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Re: [Xen-users] Cheap IOMMU hardware and ECC support importance

  • To: xen-users@xxxxxxxxxxxxx
  • From: Kuba <kuba.0000@xxxxx>
  • Date: Sat, 05 Jul 2014 00:45:31 +0200
  • Delivery-date: Fri, 04 Jul 2014 22:46:52 +0000
  • List-id: Xen user discussion <xen-users.lists.xen.org>

W dniu 2014-07-04 19:11, lee pisze:
Kuba <kuba.0000@xxxxx> writes:

W dniu 2014-07-03 00:45, lee pisze:

It's tempting to try it out, and I really like the checksumming
it does, and it's also confusing: There's (at least) ZFS and OpenZFS,
and Debian requires you to use fuse if you want ZFS, adding more

You haven't done your research thoroughly enough.

No, I haven't looked into it thoroughly at all.

On Linux there is for all intents and purposes one implementation.

Where is this implementation?  Is it available by default?  I only saw
that there's a Debian package for ZFS which involves fuse.

In case you'd like to try it out, follow these steps:

and just have few minutes of fun. I'm pretty sure a livecd will
do. You can also use files instead of real disks.

Thanks!  Sooner or later I'll try it out.  How come there are no
packages in the Debian repos other than the fuse package?

Sorry, that's way beyond my knowledge.

A very long time ago, I lost data with xfs once.  It probably was my own
fault, using some mount parameters wrongly.  That taught me to be very
careful with file system and to prefer file systems that are easy to
use, that don't have many or any parameters that need to be considered
and basically just do what they are supposed to right out of the box.

Does ZFS do that?  Since it's about keeping the data safe, it might have
a good deal of protection against user errors.

Destructive operations are usually called accordingly: zfs destroy,
zfs rollback, so they quite clearly express the intention.

"Rollback" doesn't sound very destructive.

For me "rollback" always meant "revert to some previous state" and for me it sounds very destructive - at least for the "current state" from which you are reverting.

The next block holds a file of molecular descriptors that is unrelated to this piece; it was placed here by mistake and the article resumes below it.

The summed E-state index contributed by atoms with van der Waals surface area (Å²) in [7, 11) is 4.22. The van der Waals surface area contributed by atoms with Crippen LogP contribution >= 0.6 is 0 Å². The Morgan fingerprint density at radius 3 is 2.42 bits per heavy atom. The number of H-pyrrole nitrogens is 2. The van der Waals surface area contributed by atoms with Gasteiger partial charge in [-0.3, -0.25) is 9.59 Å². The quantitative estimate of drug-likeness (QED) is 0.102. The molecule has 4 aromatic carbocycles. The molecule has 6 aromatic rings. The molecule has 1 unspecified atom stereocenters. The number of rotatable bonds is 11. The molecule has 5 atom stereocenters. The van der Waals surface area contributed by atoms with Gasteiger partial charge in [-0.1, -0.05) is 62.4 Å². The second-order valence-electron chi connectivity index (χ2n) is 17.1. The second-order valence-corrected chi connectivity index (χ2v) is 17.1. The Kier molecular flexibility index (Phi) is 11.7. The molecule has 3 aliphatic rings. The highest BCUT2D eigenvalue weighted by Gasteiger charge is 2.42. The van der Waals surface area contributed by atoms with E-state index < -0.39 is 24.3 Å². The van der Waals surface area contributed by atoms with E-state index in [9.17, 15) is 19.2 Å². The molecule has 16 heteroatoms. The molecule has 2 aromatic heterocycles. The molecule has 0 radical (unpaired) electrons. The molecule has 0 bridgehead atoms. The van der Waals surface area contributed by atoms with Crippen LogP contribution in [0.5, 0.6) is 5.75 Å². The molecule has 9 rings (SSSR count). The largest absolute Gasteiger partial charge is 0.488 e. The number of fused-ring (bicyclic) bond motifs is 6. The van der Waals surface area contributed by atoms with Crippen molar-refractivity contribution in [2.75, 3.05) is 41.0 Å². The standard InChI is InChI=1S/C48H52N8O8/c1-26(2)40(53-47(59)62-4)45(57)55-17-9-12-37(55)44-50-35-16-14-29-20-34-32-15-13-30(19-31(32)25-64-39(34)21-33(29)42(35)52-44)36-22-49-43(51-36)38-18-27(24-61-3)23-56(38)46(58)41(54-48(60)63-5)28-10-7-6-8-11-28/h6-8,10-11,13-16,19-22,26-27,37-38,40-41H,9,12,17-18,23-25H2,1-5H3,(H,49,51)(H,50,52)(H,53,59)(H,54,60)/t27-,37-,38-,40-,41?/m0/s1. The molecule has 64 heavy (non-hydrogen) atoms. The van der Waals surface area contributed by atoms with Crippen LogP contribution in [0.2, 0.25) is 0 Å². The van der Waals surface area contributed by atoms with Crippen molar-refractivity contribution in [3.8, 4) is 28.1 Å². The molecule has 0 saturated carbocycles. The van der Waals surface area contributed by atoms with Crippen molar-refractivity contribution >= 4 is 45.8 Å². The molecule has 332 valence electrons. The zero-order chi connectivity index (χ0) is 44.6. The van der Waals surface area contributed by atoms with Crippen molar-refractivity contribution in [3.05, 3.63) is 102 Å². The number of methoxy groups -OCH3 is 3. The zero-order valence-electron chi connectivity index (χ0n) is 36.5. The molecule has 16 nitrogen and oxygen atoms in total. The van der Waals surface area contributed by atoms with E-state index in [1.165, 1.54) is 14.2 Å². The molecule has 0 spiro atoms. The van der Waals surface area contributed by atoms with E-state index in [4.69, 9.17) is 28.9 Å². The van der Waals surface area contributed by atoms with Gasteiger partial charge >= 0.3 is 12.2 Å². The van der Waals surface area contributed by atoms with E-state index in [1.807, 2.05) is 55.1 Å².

How can a file system protect you from executing a destructive

It can try by warning you.

Does "rm" sound destructive or try to warn you? It just does what you tell it to do.

Snapshots protect you from most user errors. Off-site backups protect
you from su errors. To some extent.

Off-site would be good, but it's a hassle because I'd have to carry the
disks back and forth.

You can do that over the network. And it's always pros vs cons. It's your data, your requirements, your decisions and your responsibility.

And how are snapshots better than copying the

Snapshots are just snapshots, making them does not copy your data (well, in fact, ZFS is a COW file system, so making a snapshot may result in actually copying your data later on, if it's needed, but it's not copying as in "making a backup"). Replicating a snapshot results in creation of another dataset identical to the original snapshot. It's just a one more way of making full or incremental backups.

What if I need to access a file that's in the snapshot:  Do I
need to restore the snapshot first?

Usually you can "cd .zfs" directory, which contains subdirectories named after your snapshots, and inside that directories you have complete datasets just like the ones you took the snapshots of. No rollback/restoring/mounting is necessary.

It seems that ZFS isn't sufficiently mature yet to use it.  I haven't
learned much about it yet, but that's my impression so far.

As I said above - you haven't done your research very thoroughly.

I haven't, yet all I've been reading so far makes me very careful.  When
you search for "zfs linux mature", you find more sources saying
something like "it is not really mature" and not many, if any, that
would say something like "of course you should use it, it works

"Mature" means different things to different people in different
circumstances. Is Linux mature? Is Linux 3.15 mature? If not, is 2.6
mature? Does it mean it has no bugs? If ZoL is not mature enough for
you, you can use FreeBSD or Solaris. Or you can use hardware RAID +
any other FS. I have the same feeling about ZFS as Gordan - once you
start using it, you cannot imagine making do without it.

Why exactly is that?  Are you modifying your storage system all the time
or making snapshots all the time?

Yes, I take snapshots all the time. This way it's easy for me to revert VMs to previous states, clone them, etc. Same goes with my regular data. And I replicate them a lot.

Checksumming is sure good to have, being able to fully use the disk
caches is, too, as well as not wasting space through fixed block sizes.
I've never made a snapshot and don't know what I would make one for
other than perhaps making a snapshot of the dom0 and the VMs --- which
would require booting from ZFS, figuring out how to make snapshots and
where to put them and how to restore them.

The biggest advantage would be checksumming.  I'd be trading that
against ease of use and great complexity.  So you can see how it is not
understandable to me what makes ZFS so great that I wouldn't be able to
do without anymore.